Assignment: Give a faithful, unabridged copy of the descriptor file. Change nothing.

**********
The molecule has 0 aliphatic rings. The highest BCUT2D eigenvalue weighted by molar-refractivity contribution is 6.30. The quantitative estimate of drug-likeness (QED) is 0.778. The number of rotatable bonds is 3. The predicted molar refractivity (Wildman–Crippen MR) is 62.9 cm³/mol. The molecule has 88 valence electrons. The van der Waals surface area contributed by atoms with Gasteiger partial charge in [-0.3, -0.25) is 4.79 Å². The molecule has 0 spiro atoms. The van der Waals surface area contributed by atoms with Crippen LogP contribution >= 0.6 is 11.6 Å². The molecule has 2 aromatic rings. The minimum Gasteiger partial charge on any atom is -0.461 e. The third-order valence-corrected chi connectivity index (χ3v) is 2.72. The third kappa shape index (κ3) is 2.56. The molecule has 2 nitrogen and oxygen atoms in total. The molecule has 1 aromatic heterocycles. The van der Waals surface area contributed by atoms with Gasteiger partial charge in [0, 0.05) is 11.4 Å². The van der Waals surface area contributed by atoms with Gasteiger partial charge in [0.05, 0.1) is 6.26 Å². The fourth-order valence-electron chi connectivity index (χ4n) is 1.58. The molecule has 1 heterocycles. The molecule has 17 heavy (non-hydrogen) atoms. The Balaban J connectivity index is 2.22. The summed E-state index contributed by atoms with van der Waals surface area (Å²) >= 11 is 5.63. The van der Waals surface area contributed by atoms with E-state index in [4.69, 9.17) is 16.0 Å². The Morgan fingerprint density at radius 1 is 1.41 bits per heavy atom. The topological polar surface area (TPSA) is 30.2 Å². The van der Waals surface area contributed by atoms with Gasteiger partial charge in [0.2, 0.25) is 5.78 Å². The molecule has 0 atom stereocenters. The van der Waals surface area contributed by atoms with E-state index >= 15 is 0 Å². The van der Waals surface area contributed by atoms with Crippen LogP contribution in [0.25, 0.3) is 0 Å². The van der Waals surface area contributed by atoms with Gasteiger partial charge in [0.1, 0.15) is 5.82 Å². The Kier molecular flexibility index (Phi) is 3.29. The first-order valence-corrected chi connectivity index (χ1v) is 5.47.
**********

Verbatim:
The molecule has 0 aliphatic rings. The highest BCUT2D eigenvalue weighted by molar-refractivity contribution is 6.30. The quantitative estimate of drug-likeness (QED) is 0.778. The number of rotatable bonds is 3. The predicted molar refractivity (Wildman–Crippen MR) is 62.9 cm³/mol. The molecule has 88 valence electrons. The van der Waals surface area contributed by atoms with Gasteiger partial charge in [-0.3, -0.25) is 4.79 Å². The molecule has 0 spiro atoms. The van der Waals surface area contributed by atoms with Crippen LogP contribution >= 0.6 is 11.6 Å². The molecule has 2 aromatic rings. The minimum Gasteiger partial charge on any atom is -0.461 e. The third-order valence-corrected chi connectivity index (χ3v) is 2.72. The third kappa shape index (κ3) is 2.56. The molecule has 2 nitrogen and oxygen atoms in total. The molecule has 1 aromatic heterocycles. The van der Waals surface area contributed by atoms with Gasteiger partial charge in [0, 0.05) is 11.4 Å². The van der Waals surface area contributed by atoms with Gasteiger partial charge in [0.05, 0.1) is 6.26 Å². The fourth-order valence-electron chi connectivity index (χ4n) is 1.58. The molecule has 1 heterocycles. The molecule has 17 heavy (non-hydrogen) atoms. The Balaban J connectivity index is 2.22. The summed E-state index contributed by atoms with van der Waals surface area (Å²) >= 11 is 5.63. The van der Waals surface area contributed by atoms with E-state index in [4.69, 9.17) is 16.0 Å². The Morgan fingerprint density at radius 1 is 1.41 bits per heavy atom. The topological polar surface area (TPSA) is 30.2 Å². The van der Waals surface area contributed by atoms with Gasteiger partial charge in [0.2, 0.25) is 5.78 Å². The molecule has 0 atom stereocenters. The van der Waals surface area contributed by atoms with E-state index >= 15 is 0 Å². The van der Waals surface area contributed by atoms with Crippen LogP contribution in [0.25, 0.3) is 0 Å². The van der Waals surface area contributed by atoms with Gasteiger partial charge in [0.1, 0.15) is 5.82 Å². The Kier molecular flexibility index (Phi) is 3.29. The first-order valence-corrected chi connectivity index (χ1v) is 5.47.